An affectionate and confident family dog
The Gordon Setter originated in Scotland, and is the largest of the Setter dog breeds, standing up to 27 inches at the shoulder and weighing up to 80 lbs. They have a striking appearance, with a glossy black coat set off by tan markings. They may look slender, athletic and somewhat frail, but make no mistake - these dogs were bred to withstand the rough terrain and foul weather that can occur in Scotland. This is one tough nut!
These dogs do best in a family environment where they have company. They will form very strong bonds with their owner, and will want to be included in family activities, even if it's just dozing on a rug in the evening.
As young dogs, they are quite active, and bounce around with enthusiasm. For this reason a young dog may not be the best choice for a household with very small children. They do not mature and calm down until around 3 years of age.
They are sensitive dogs, and need gentle and patient handing as young dogs, with careful socialization. Although bred to spend a day out hunting and running, they should not be over-exerted until over 18 months old, to protect their developing joints. After that age, they can build up to an hour's worth of exercise each day. They need significant room to move, and need a big back yard in addition to daily runs.
You should not let your Gordon off leash unless you can recall the dog reliably. They are prone to wandering off after interesting scents if unsupervised.
The Setter type of dog was first used to help with hunting game birds around 1820. They were taught to detect birds that were hiding in undergrowth, and then indicate to the hunter where they were by quietly lying down, or 'setting', pointing at the location of the bird. Typical game were grouse, pheasant, ptarmigan, snipe and woodcock.
The hunter could then approach, and throw a large net over the area indicated by the dog - sometimes even over the dog too - to catch the game birds. During the 19th century, different styles of Setter started to emerge.
The Gordon Setter was developed principally by the 4th Duke of Gordon in Scotland, with a heavier frame and taller stance, suited to the rough Scottish terrain. Although the breed gets its name from the 4th Duke of Gordon, there were other breeders in the U.K. also developing the Setter.
The Gordon Setter was first introduced to the USA in 1842, with the import of 2 dogs. The Gordon was recognized by the American Kennel Club in 1884.
In the 20th century, with the introduction of reliable guns, the Gordon Setter was taught to 'set' standing up, so that they would be visible to the hunters, who may be some distance away.
As time moved on, hunters had less need of pointers and setters, and instead needed retriever-type dogs to collect shot game birds. Breeds like the Labrador Retriever were better suited to this role, and Setters in general became limited to working grouse and ptarmigan birds in Scotland and the moors of Northern England.
Nowadays, Gordon Setters are mainly kept as show dogs and as family pets, although some are still used for 'setting' game birds on country estates.
Height; 24 inches to 27 inches (male), and 23 inches to 26 inches (female)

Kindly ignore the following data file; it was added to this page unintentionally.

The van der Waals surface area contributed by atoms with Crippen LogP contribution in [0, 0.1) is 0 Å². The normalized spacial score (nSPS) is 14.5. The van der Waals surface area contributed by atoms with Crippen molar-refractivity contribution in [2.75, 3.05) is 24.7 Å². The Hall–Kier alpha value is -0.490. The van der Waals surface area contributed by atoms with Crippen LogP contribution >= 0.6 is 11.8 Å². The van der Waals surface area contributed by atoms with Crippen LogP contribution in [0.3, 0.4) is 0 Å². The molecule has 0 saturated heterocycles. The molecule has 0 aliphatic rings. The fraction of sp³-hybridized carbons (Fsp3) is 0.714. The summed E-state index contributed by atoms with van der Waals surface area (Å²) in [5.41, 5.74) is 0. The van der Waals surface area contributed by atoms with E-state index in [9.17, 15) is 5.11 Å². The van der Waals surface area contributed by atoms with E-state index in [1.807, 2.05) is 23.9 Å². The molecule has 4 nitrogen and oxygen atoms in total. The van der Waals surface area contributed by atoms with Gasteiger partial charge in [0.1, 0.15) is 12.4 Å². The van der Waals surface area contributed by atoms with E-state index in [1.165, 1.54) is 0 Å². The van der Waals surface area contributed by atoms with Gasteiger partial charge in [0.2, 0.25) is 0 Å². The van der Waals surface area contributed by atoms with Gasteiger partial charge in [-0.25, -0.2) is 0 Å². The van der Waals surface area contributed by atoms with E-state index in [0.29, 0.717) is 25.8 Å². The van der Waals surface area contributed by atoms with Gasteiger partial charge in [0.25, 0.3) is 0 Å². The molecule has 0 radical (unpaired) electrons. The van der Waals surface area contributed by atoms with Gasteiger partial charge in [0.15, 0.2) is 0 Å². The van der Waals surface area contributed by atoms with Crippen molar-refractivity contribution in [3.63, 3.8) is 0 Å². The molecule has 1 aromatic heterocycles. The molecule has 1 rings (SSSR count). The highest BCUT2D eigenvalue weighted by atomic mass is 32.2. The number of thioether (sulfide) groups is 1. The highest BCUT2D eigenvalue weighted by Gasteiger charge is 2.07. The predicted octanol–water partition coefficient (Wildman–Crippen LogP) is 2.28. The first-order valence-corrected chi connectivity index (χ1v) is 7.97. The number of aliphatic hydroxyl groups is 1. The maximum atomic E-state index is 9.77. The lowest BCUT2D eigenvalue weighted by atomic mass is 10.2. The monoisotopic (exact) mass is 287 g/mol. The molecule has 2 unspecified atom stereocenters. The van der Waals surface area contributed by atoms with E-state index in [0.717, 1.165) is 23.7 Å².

Weight; 55 lbs to 80 lbs (male), and 45 lbs to 70 lbs (female)
Life Span; 12 to 13 years
Color; Black and Tan
This is an intelligent dog breed, and they learn quickly if treated with patience. Some say they can be a bit stubborn, but this is probably due to unrealistic expectations regarding how quickly the dog picks up new commands.
It's a good idea to take your puppy along to puppy training classes as soon as they are old enough. This introduces them to the concept of training and learning, and is also part of their early socialization. You need to continue the training in short bursts at home, say just 5 minutes at a time.
Around 18 months to 2 years, you can take the dog to adult training classes, for more formal training, including a reliable recall when off-leash, and walking to heel.
I'm afraid this beautiful and friendly dog will not provide much protection. They are not especially alert at home, and are not territorial. Neither are they suspicious of strangers. They are more likely to welcome an intruder with a lick and a tail wag.
If you are looking for a little extra protection at home, I suggest you look for a different breed.
Gordon Setters have a long, glossy coat that is prone to matting unless brushed through at least once a week. In fact, it's better to brush through the coat with a pin brush or soft slicker brush every 2 to 3 days.
The Gordon is a seasonal shedder, but regular and frequent brushing will minimize loose hairs around the home and on your clothes and furniture!
The teeth should be brushed daily, with a toothpaste formulated for dogs - not a human toothpaste. A small, soft toothbrush works best. Introduce brushing to your dog as a puppy for just a few seconds each day, and they will come to accept this as normal.
The ears should be checked weekly for foreign objects or signs of infection such as redness, swelling or a bad smell. The claws should be checked every month, and trimmed if needed to prevent splitting and cracking.
This is a generally healthy breed, but they DO have a problem with bloat, a potentially fatal condition also called gastric torsion. The dog should not be exercised 30 minutes before or after eating, and they should be fed using an anti-gulping bowl, to slow down their eating.
The National Breed Club recommends the following screenings;
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